Support provided by a carer

BSL Support

Caring for someone can mean helping with personal things such as:

  • Carrying out practical tasks, such as cooking, housework and shopping
  • Providing physical care, such as helping someone out of bed or to use the stairs
  • Providing personal care, such as helping someone get washed or dressed, providing emotional support, such as talking to someone who is destressed or upset
  • Managing money/budgets
  • Collecting prescriptions or administering medication
  • Helping someone communicate, this may be due to hearing or speech impairment, or because English is not the person's first language.

Some people may also provide care in the form of emotional support.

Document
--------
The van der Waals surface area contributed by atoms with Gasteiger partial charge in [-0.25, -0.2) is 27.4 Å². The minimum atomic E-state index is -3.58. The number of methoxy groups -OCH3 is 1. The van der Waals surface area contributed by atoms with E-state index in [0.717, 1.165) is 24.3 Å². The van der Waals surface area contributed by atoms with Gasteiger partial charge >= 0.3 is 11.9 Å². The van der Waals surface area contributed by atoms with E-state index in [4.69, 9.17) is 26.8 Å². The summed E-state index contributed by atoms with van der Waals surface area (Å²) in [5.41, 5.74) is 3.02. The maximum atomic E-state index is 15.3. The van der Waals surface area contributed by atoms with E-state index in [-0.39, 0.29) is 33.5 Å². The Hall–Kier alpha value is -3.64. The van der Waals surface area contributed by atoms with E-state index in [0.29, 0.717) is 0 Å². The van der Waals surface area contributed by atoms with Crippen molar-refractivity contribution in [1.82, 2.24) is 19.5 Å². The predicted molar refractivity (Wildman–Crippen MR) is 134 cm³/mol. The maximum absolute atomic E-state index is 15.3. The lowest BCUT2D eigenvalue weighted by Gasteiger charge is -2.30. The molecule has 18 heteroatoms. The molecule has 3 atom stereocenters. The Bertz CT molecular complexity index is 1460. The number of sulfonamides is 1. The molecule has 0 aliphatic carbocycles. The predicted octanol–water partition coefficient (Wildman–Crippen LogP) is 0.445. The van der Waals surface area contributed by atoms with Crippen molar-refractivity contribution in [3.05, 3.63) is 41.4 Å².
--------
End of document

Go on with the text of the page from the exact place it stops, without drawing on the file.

Young carers

Young carers often take on practical and/or emotional caring responsibilities that would normally be expected of an adult. The help and support young carers provide can vary depending on the:

  • Nature of the illness or disability of the person they are looking after
  • Level and frequency of need for care
  • Structure of the family as a whole.

A young carer's responsibilities may also include looking after siblings. Some young carers may undertake high levels of care, but for some it may be frequent low levels of care. Both can impact heavily on a child or young person.